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Selecting a Lot and Siting the Building
Home Builder’s Guide to Coastal Construction
FEMA 499/June 2005
Technical Fact Sheet No. 7

Purpose: To provide guidance on lot selection and siting considerations for
coastal residential buildings.

Key Issues
--Purchase and siting decisions should be long-term decisions, not based on
present-day shoreline and conditions.
--Parcel characteristics, infrastructure, regulations, environmental factors,
and owner desires constrain siting options.
--Conformance with local/state shoreline setback lines does not mean buildings
will be “safe.”
--Information about site conditions and history is available from several
sources.

Siting, design, and construction should be considered together (see Fact Sheet
No. 6), but know that poor lot selection and siting decisions can rarely be
overcome by improved design and construction. Building failures (see Fact Sheet
No. 1) are often the result of poor siting.

The Importance of Property Purchase and Siting Decisions
The single most common and costly siting mistake made by designers, builders,
and owners is failing to consider future erosion and slope stability when an
existing coastal home is purchased or when land is purchased and a new home is
built. Purchase decisions — or siting, design, and construction decisions —
based on present-day shoreline conditions often lead to future building
failures.

Over a long period of time, owners of poorly sited coastal buildings may spend
more money on erosion control and erosion-related building repairs than they
spent on the building itself.

What Factors Constrain Siting Decisions?
Many factors affect and limit a home builder’s or owner’s ability to site
coastal residential buildings, but the most influential is probably parcel size,
followed by topography, location of roads and other infrastructure, regulatory
constraints, and environmental constraints.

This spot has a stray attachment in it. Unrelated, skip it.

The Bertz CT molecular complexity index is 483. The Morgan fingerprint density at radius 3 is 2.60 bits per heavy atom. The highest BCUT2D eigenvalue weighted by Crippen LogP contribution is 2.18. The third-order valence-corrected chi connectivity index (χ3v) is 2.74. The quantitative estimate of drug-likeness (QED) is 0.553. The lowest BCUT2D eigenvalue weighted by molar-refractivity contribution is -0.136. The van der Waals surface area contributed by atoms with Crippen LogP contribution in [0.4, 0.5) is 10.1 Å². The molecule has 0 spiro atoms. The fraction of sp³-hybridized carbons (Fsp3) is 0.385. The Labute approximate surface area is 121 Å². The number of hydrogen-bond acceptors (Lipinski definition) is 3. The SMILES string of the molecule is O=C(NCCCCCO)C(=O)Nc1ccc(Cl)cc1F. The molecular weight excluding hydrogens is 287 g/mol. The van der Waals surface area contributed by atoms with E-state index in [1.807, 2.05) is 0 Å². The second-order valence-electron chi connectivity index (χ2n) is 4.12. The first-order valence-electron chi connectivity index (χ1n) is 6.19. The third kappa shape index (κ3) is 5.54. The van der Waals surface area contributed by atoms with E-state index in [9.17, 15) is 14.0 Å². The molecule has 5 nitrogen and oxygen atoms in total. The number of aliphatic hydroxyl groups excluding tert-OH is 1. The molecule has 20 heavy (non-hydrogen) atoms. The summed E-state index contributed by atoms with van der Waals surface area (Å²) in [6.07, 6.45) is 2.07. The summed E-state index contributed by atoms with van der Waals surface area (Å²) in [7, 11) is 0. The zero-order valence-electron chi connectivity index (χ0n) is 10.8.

Given the cost of coastal property, parcel sizes are often small and owners
often build the largest building that will fit within the permissible
development footprint. Buyers frequently fail to recognize that siting decisions
in these cases have effectively been made at the time the land was platted or
subdivided, and that shoreline erosion can render these parcels unsuitable for
long-term occupation.

In some instances, however, parcel size may be large enough to allow a hazard-
resistant coastal building to be sited and constructed, but an owner’s desire to
push the building as close to the shoreline as possible increases the likelihood
that the building will be damaged or destroyed in the future.

Coastal Setback Lines – What Protection Do They Provide?
Many states require new buildings to be sited at or landward of coastal
construction setback lines, which are usually based on long-term, average annual
erosion rates. For example, a typical minimum 50-year setback line with an
erosion rate of 2.5 feet/year would require a setback of 125 feet, typically
measured from a reference feature such as the dune crest, vegetation line, or
high-water line.

Building at the 125-foot setback (in this case) does not mean that a building
will be “safe” from erosion for 50 years. 
--Storms can cause short-term erosion that far exceeds setbacks based on long-
term averages. 
--Erosion rates vary over time, and erosion could surpass the setback distance
in just a few years’ time. The rate variability must also be known to determine
the probability of undermining over a given time period.

What Should Builders, Designers, and Owners Do?
--Consult local and state agencies, universities, and consultants for detailed,
site-specific erosion and hazard information.
--Look for historical information on erosion and storm effects. How have older
buildings in the area fared over time? Use the experience of others to guide
siting decisions.
--Determine the owner’s risk tolerance, and reject parcels or building siting
decisions that exceed the acceptable level of risk.

Common Siting Problems
--Building on a small lot between a road and an eroding shoreline is a recipe
for trouble.
--Odd-shaped lots that force buildings close to the shoreline increase the
vulnerability of the buildings.
--Siting a building near the edge of a bluff increases the likelihood of
building loss, because of both bluff erosion and changes in bluff stability
resulting from development activities (e.g., clearing vegetation, building
construction, landscaping, changes in surface drainage and groundwater flow
patterns).
--Siting near a tidal inlet with a dynamic shoreline can result in the building
being exposed to increasing flood and erosion hazards over time.
--Siting a building immediately behind an erosion control structure may lead to
building damage from wave overtopping and may limit the owner’s ability to
repair or maintain the erosion control structure.
--Siting a new building within the footprint of a pre-existing building does not
guarantee that the location is a good one.

Siting should consider both long-term erosion and storm impacts. Siting should
consider site-specific experience, wherever available.